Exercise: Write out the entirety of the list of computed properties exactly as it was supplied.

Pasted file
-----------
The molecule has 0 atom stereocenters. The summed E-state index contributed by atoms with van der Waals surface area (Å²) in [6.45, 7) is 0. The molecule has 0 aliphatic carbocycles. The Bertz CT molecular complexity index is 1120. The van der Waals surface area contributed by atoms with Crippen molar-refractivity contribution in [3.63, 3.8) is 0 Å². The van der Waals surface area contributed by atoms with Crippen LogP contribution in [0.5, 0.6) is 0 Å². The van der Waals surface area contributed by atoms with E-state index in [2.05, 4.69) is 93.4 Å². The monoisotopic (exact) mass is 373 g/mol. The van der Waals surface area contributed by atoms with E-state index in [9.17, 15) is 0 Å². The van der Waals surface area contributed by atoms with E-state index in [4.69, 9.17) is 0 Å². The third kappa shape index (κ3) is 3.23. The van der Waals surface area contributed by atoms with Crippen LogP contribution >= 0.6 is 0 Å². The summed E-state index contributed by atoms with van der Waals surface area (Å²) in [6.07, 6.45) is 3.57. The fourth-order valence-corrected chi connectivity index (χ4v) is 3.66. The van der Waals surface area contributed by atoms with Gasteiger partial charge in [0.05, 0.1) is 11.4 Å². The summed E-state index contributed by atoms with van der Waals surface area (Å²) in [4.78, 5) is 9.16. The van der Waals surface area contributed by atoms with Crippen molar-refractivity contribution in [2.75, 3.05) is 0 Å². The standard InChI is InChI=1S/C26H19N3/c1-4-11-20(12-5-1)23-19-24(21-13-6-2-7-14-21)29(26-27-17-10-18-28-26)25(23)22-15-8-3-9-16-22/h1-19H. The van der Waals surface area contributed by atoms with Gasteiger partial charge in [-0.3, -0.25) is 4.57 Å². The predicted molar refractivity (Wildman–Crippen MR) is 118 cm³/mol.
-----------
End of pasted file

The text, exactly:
The molecule has 0 atom stereocenters. The summed E-state index contributed by atoms with van der Waals surface area (Å²) in [6.45, 7) is 0. The molecule has 0 aliphatic carbocycles. The Bertz CT molecular complexity index is 1120. The van der Waals surface area contributed by atoms with Crippen molar-refractivity contribution in [3.63, 3.8) is 0 Å². The van der Waals surface area contributed by atoms with Crippen LogP contribution in [0.5, 0.6) is 0 Å². The van der Waals surface area contributed by atoms with E-state index in [2.05, 4.69) is 93.4 Å². The monoisotopic (exact) mass is 373 g/mol. The van der Waals surface area contributed by atoms with E-state index in [9.17, 15) is 0 Å². The van der Waals surface area contributed by atoms with E-state index in [4.69, 9.17) is 0 Å². The third kappa shape index (κ3) is 3.23. The van der Waals surface area contributed by atoms with Crippen LogP contribution >= 0.6 is 0 Å². The summed E-state index contributed by atoms with van der Waals surface area (Å²) in [6.07, 6.45) is 3.57. The fourth-order valence-corrected chi connectivity index (χ4v) is 3.66. The van der Waals surface area contributed by atoms with Gasteiger partial charge in [0.05, 0.1) is 11.4 Å². The summed E-state index contributed by atoms with van der Waals surface area (Å²) in [4.78, 5) is 9.16. The van der Waals surface area contributed by atoms with Crippen molar-refractivity contribution in [2.75, 3.05) is 0 Å². The standard InChI is InChI=1S/C26H19N3/c1-4-11-20(12-5-1)23-19-24(21-13-6-2-7-14-21)29(26-27-17-10-18-28-26)25(23)22-15-8-3-9-16-22/h1-19H. The van der Waals surface area contributed by atoms with Gasteiger partial charge in [-0.3, -0.25) is 4.57 Å². The predicted molar refractivity (Wildman–Crippen MR) is 118 cm³/mol.